New Station Kiosk Software

Old Dec 8, 17, 12:38 pm
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New Station Kiosk Software

Rethinking the Station Kiosk
Improving Amtrak Passenger Experience and saving money.
Example of the redesigned software: interactive design

Amtrak is making major infrastructure and passenger experience investments. New tracks and trains, refreshed upholstery, and improvements to online services are bringing America’s Railways to new heights. At the helm of this transformation is Richard Anderson, the organization’s new CEO. Anderson has donated his time, as well as the experience he gained as CEO of Delta Air Lines to improving Amtrak service. Due to Anderson’s airline industry background, one may expect changes at Amtrak to mirror those that have occurred in passenger aviation.

One change that has been prevalent throughout the airline industry is the introduction of self-service kiosks: these machines enable customers to accomplish tasks themselves, often without the need to wait in line. Airlines (and their customers, as a result) benefit from the reduced costs made possible by automation. By improving the interface and experience of Amtrak’s self-service kiosks the organization could reduce the need for station staff, thus improving service while reducing costs.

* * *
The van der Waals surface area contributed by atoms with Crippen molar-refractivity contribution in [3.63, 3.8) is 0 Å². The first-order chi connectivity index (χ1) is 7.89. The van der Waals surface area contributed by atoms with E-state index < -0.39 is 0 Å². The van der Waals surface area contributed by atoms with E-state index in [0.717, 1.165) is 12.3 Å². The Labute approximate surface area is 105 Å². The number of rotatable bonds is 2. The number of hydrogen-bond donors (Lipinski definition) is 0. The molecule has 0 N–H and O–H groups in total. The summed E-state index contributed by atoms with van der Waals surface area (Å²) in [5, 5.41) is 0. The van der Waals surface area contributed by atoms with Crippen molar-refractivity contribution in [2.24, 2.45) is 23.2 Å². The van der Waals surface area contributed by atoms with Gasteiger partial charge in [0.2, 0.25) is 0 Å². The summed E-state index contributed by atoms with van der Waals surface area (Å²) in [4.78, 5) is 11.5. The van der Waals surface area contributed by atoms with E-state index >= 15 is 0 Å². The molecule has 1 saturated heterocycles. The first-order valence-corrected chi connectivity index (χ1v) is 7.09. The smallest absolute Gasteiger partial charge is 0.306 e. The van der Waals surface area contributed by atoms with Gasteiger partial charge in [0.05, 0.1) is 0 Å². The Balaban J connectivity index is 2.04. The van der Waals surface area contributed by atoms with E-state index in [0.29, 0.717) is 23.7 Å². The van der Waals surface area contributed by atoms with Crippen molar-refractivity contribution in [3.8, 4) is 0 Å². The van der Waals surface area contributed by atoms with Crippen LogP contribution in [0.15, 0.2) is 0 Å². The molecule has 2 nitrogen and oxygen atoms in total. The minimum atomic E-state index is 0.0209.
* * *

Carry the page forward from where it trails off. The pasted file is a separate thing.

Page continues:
The user interfaces of self-service kiosks can be challenging to design, as the interface must be easy to use for a wide range of people. Additional challenges apply in airports and train stations as inefficiency and confusion caused by the interface can lead to missed flights and trains, thus reflecting negatively on the transportation provider. Amtrak’s current Quik-Trak machines allow customers to book tickets, as well as print tickets they pre-purchased online. The kiosks work with the Amtrak Arrow Reservation System to access passenger reservations and to execute new bookings.

After developing storyboards it became clear that, for most passengers, checking train information on station monitors is often the first step of the Amtrak experience. As a result of this finding I propose placing the machines immediately after the station entrance, and underneath the departure board. When Alaska Airlines created the patented “Airport of the Future” the company found that clustering check-in kiosks at key decision points could improve passenger throughout and reduce reliance on staff.